If you have a fever, cough or shortness of breath but have not been around anyone you know has COVID-19, follow the steps below to help prevent your infection from spreading to people in your home and community.
Could I have COVID-19?
The most common symptoms of COVID-19 are fever, cough and shortness of breath. If you have a fever, cough or hotness of breath but have not been around anyone who you know has COVID-19, you may have COVID-19 or another respiratory virus. COVID-19 is circulating in many communities in Washington but several other respiratory viruses are circulating in Washington as well.
Should I go to my doctor and get tested for COVID-19?
If you have any of the conditions that may increase your risk for a serious viral infection—age 60 years or over, are pregnant, or have medical conditions—call your physician’s office and ask if you need to be evaluated in person. They may want monitor your health more closely or test you for COVID-19 or influenza. If you do not have a high-risk condition and your symptoms are mild, you do not need to be evaluated in person and do
not need to be tested for COVID-19. There are currently no medications to treat COVID-19.
What should I do to keep my infection from spreading to my family and other people in the community?
Stay home except to get medical care. You should restrict activities outside your home, except for getting medical care. Do not go to work, school, or public areas. Avoid using public transportation, ride-sharing, or taxis.
Separate yourself from other people and animals in your home.
 People: As much as possible, you should stay in a specific room and away from other people in your home. Also, you should use a separate bathroom, if available.
 Animals: You should restrict contact with pets and other animals while sick. When possible, have another member of your household care for your animals while you are sick; if you must care for your pet, wash your hands before and after you interact with pets and wear a facemask, if possible. See COVID-19 and Animals for more information. Call ahead before visiting your doctor If you have a medical appointment, call the healthcare provider and tell them that you have symptoms that are consistent with COVID-19. This will help the healthcare provider’s office take steps to keep other people from getting infected or exposed. Wear a facemask
You should wear a facemask, if possible, when you are around other people (e.g., sharing a room or vehicle) or pets and before you enter a healthcare provider’s office. If you are not able to wear a facemask (for example, because it causes trouble breathing), then people who live with you should not be in the same room with you, or they should wear a facemask if they enter your room.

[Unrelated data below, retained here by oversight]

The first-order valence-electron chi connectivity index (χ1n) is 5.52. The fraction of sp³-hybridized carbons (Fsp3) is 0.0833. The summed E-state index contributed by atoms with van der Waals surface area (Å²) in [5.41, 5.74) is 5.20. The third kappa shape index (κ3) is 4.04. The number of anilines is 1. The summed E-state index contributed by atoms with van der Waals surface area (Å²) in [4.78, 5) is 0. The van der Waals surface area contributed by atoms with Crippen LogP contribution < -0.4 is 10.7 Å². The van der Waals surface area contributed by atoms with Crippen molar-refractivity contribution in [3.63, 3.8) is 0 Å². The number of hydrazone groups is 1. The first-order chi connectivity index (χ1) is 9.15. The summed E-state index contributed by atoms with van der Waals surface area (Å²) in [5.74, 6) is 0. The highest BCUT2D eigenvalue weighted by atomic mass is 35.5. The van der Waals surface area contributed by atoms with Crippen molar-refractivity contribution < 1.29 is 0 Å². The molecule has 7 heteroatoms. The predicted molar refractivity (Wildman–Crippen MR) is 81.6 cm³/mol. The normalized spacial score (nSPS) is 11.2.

Cover your coughs and sneezes
Cover your mouth and nose with a tissue when you cough or sneeze. Throw used tissues in a lined trash can;
immediately clean your hands as described below.
Clean your hands often Wash your hands often with soap and water for at least 20 seconds. If soap and water are not available, clean your hands with an alcohol-based hand sanitizer that contains at least 60 to 95% alcohol, covering all surfaces of your hands and rubbing them together until they feel dry. Soap and water is preferred if hands are visibly dirty. Avoid
touching your eyes, nose, and mouth with unwashed hands.
void sharing personal household items. You should not share dishes, drinking glasses, cups, eating utensils, towels, or bedding with other people or pets in your home. After using these items, they should be washed thoroughly with soap and water and dried before use by others.
Clean all “high-touch” surfaces every day High touch surfaces include counters, tabletops, doorknobs, bathroom fixtures, toilets, phones, keyboards, tablets, and bedside tables. Also, clean any surfaces that may have blood, stool, or body fluids on them. Use a household cleaning
spray or wipe, according to the label instructions. Labels contain instructions for safe and effective use of the cleaning product including precautions you should take when applying the product, such as wearing gloves and making sure you have good ventilation during use of the product.
Monitor your symptoms.
Seek prompt medical attention if your illness is worsening (e.g., difficulty breathing). Before seeking care, call your healthcare provider and tell them that your symptoms are consistent with COVID-19. Put on a facemask, if possible, before you enter the facility. These steps will help the healthcare provider’s office to keep other people in the office or waiting room from getting your infection. If you have a medical emergency and need to call 911, notify the dispatch personnel that you have symptoms consistent
with COVID-19. If possible, put on a facemask before emergency medical services arrive.
Discontinuing home isolation
If you have fever, cough or shortness of breath and have not been around anyone who has been diagnosed with COVID-19, you should stay home away from others until  At least 3 days (72 hours) have passed since recovery defined as resolution of fever without the use of fever reducing medications and improvement in respiratory symptoms (e.g., cough, shortness of breath); AND, At least 7 days have passed since symptoms first appeared.




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